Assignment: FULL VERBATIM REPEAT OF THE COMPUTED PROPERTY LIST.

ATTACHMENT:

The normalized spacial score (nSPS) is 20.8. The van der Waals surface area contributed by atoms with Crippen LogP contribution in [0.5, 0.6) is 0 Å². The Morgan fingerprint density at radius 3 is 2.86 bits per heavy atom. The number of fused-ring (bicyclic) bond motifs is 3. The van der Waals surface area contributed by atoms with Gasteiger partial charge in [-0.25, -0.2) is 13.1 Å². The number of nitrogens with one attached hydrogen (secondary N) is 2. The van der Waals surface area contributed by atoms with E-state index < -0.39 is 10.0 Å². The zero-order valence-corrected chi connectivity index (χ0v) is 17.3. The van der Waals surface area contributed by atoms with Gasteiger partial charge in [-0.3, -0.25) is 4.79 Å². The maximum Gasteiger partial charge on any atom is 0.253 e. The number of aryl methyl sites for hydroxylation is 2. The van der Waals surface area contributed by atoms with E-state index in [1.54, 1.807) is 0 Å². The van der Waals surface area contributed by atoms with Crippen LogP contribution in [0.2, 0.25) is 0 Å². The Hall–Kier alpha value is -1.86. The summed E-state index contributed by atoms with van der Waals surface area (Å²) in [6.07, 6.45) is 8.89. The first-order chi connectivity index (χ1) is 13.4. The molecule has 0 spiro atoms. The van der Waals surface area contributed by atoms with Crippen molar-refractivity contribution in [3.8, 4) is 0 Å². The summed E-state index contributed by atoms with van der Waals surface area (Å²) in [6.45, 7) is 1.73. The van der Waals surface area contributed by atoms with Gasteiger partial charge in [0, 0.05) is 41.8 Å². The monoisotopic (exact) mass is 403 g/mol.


The normalized spacial score (nSPS) is 20.8. The van der Waals surface area contributed by atoms with Crippen LogP contribution in [0.5, 0.6) is 0 Å². The Morgan fingerprint density at radius 3 is 2.86 bits per heavy atom. The number of fused-ring (bicyclic) bond motifs is 3. The van der Waals surface area contributed by atoms with Gasteiger partial charge in [-0.25, -0.2) is 13.1 Å². The number of nitrogens with one attached hydrogen (secondary N) is 2. The van der Waals surface area contributed by atoms with E-state index < -0.39 is 10.0 Å². The zero-order valence-corrected chi connectivity index (χ0v) is 17.3. The van der Waals surface area contributed by atoms with Gasteiger partial charge in [-0.3, -0.25) is 4.79 Å². The maximum Gasteiger partial charge on any atom is 0.253 e. The number of aryl methyl sites for hydroxylation is 2. The van der Waals surface area contributed by atoms with E-state index in [1.54, 1.807) is 0 Å². The van der Waals surface area contributed by atoms with Crippen LogP contribution in [0.2, 0.25) is 0 Å². The Hall–Kier alpha value is -1.86. The summed E-state index contributed by atoms with van der Waals surface area (Å²) in [6.07, 6.45) is 8.89. The first-order chi connectivity index (χ1) is 13.4. The molecule has 0 spiro atoms. The van der Waals surface area contributed by atoms with Crippen molar-refractivity contribution in [3.8, 4) is 0 Å². The summed E-state index contributed by atoms with van der Waals surface area (Å²) in [6.45, 7) is 1.73. The van der Waals surface area contributed by atoms with Gasteiger partial charge in [0, 0.05) is 41.8 Å². The monoisotopic (exact) mass is 403 g/mol.